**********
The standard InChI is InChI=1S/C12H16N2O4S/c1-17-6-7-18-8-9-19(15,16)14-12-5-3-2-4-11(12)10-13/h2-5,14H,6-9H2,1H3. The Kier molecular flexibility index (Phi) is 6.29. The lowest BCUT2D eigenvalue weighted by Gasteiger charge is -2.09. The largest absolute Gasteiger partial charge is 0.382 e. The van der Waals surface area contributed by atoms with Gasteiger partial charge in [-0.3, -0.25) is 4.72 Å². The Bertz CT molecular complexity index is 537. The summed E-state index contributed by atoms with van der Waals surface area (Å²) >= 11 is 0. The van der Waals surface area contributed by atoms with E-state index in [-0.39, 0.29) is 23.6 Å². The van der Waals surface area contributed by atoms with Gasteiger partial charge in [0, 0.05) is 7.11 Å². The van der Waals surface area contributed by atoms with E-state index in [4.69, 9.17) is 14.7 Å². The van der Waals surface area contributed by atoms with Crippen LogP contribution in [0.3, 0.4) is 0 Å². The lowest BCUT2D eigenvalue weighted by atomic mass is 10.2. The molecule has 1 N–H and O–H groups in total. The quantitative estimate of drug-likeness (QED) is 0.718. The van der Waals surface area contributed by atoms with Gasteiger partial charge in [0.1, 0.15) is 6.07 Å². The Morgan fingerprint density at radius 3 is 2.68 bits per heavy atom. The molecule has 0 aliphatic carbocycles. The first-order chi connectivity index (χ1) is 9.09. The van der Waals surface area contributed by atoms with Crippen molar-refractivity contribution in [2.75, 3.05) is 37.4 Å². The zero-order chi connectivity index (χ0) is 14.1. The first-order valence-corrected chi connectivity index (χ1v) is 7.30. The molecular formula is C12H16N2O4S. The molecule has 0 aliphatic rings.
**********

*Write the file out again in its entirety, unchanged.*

The standard InChI is InChI=1S/C12H16N2O4S/c1-17-6-7-18-8-9-19(15,16)14-12-5-3-2-4-11(12)10-13/h2-5,14H,6-9H2,1H3. The Kier molecular flexibility index (Phi) is 6.29. The lowest BCUT2D eigenvalue weighted by Gasteiger charge is -2.09. The largest absolute Gasteiger partial charge is 0.382 e. The van der Waals surface area contributed by atoms with Gasteiger partial charge in [-0.3, -0.25) is 4.72 Å². The Bertz CT molecular complexity index is 537. The summed E-state index contributed by atoms with van der Waals surface area (Å²) >= 11 is 0. The van der Waals surface area contributed by atoms with E-state index in [-0.39, 0.29) is 23.6 Å². The van der Waals surface area contributed by atoms with Gasteiger partial charge in [0, 0.05) is 7.11 Å². The van der Waals surface area contributed by atoms with E-state index in [4.69, 9.17) is 14.7 Å². The van der Waals surface area contributed by atoms with Crippen LogP contribution in [0.3, 0.4) is 0 Å². The lowest BCUT2D eigenvalue weighted by atomic mass is 10.2. The molecule has 1 N–H and O–H groups in total. The quantitative estimate of drug-likeness (QED) is 0.718. The van der Waals surface area contributed by atoms with Gasteiger partial charge in [0.1, 0.15) is 6.07 Å². The Morgan fingerprint density at radius 3 is 2.68 bits per heavy atom. The molecule has 0 aliphatic carbocycles. The first-order chi connectivity index (χ1) is 9.09. The van der Waals surface area contributed by atoms with Crippen molar-refractivity contribution in [2.75, 3.05) is 37.4 Å². The zero-order chi connectivity index (χ0) is 14.1. The first-order valence-corrected chi connectivity index (χ1v) is 7.30. The molecular formula is C12H16N2O4S. The molecule has 0 aliphatic rings.